Pre-Season Training for Spring/Summer Sports

It’s so great to be getting some nicer weather here in Wisconsin the past few days!  And with the nicer weather, I have been getting excited for the sport season coming up.  I race motocross from about May – October and my husband is an avid cyclist with a similar race season.  This year, I’m also hoping to do a few more mountain bike races so my goal is to get out on the bike more this spring.  With the seasons quickly approaching, I thought it would be great to talk about some of the off-season training that should be done leading up to the season.

To perform at the highest level within your sport, training with the right methods makes a huge difference.  The most effective method of training, called periodization, breaks down the year into different cycles based on when the sport season is.  These cycles help build on one another in order to prepare the body for the stresses it undergoes during competition.  Granted, it gets alittle more complicated when you have such a long sport season such as motocross but these will still apply.


Phase 1 = Preparation: In this phase, you are returning your body from the recovery phase of the last season and focusing on fun activity.  The activities should not necessarily be focused on sport, but rather something fun you enjoy to do that is exercise at the same time such as hiking.  This should last for about a month and work towards slowly building fitness with low-intensity, moderate-duration activities.

Phase 2 = Base Fitness:  This phase is really where the bulk of your training will occur and the duration will depend on the sport.  During this phase, you will increase your base fitness, focusing on increasing aerobic endurance and strength.  It’s also the best area to work on any mobility issues, muscle impairments or muscle coordination impairments.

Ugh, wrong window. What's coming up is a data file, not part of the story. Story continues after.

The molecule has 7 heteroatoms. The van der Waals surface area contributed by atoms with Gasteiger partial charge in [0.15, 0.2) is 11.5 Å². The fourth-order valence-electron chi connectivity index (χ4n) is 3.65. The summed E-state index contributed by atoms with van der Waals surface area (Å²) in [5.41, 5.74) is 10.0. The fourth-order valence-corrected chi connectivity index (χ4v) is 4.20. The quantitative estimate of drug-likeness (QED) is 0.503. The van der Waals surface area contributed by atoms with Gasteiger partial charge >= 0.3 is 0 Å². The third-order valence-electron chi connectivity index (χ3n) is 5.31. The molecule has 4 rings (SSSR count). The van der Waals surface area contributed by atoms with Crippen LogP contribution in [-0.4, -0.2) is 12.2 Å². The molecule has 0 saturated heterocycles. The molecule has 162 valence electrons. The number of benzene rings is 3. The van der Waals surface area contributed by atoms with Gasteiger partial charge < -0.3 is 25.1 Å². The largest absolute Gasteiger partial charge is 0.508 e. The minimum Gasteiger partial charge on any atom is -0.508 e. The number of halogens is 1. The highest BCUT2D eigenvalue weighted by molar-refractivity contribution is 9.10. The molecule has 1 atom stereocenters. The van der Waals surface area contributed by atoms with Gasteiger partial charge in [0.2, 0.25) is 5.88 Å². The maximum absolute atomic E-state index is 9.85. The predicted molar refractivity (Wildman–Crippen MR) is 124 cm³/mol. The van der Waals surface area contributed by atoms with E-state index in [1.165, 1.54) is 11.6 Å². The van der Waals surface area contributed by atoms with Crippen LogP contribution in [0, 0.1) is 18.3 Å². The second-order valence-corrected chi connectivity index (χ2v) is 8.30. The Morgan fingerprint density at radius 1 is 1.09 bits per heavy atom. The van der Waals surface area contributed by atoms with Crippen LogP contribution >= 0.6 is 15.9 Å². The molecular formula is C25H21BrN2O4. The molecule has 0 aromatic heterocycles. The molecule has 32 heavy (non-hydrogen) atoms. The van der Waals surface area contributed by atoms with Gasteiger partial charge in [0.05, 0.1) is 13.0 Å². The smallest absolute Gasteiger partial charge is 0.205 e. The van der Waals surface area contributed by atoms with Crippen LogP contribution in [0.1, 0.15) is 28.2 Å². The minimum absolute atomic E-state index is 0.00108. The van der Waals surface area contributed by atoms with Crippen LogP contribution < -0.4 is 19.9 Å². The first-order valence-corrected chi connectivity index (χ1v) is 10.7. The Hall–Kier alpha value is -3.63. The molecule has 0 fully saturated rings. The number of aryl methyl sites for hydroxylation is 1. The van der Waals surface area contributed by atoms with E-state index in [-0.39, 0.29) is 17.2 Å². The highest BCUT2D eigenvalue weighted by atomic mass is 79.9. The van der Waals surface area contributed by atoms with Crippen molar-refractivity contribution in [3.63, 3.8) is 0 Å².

Phase 3 = Sport Specific Fitness:  We are getting close to the sport season!  Approximately 2 months leading up to the sport season or event, you will enter this phase.  The focus is to train in a specific way that mimics the stresses you will undergo with your sport.  This is where you would want to add high intensity intervals, sprints, etc as well as maintaining your strength.  Also, you will want to practice your sport skills more in this phase and fine tune your techniques.

Phase 4 = Tapering: Tapering occurs 1-2 weeks prior to major athletic event (ie: running a marathon) and refers to decreasing your training volume by 80-90% and frequency by 20%.  There will be a large decrease in training but still perform a small amount of short duration, high intensity sessions.

Phase 5 = Peaking: Following tapering period, an athlete will “peak”, meaning they are at their max fitness level for 1-4 weeks.  With longer athletic seasons, these cycles will have to be broken down into mini cycles in between each event or race.  Depending on the sport, you may also train so that your body peaks more than once during the season.

Phase 6 = Recovery: After the sport season or event is completed, the body should have time to recover from the sport.  It’s best to take a break completely for a few weeks depending on the duration of the sport season and intensity of the season.  When you have a long athletic season, recovery should be built into your weekly workouts.


(This is me racing last year)

With many people close to entering their sport season or training for a summer marathon or triathlon, you will most likely be in phase 2 or 3 right now.  Remember that it is still important to encompass a well-rounded training program that includes cross-training and strength training to avoid injuries.  A lot of the online training programs I come across do not include that.  For example, most marathon training programs are strictly running and leave little room for any cross-training or weight lifting.  Check out Fit and Toned’s online, sport-specific training programs to learn more at  Goodluck with your training for the upcoming season and feel free to email me at or comment below with any questions.


American College of Sports Medicine.  The Team Physician and Conditioning of Athletes for Sports: A Consensus Statement, 2000.



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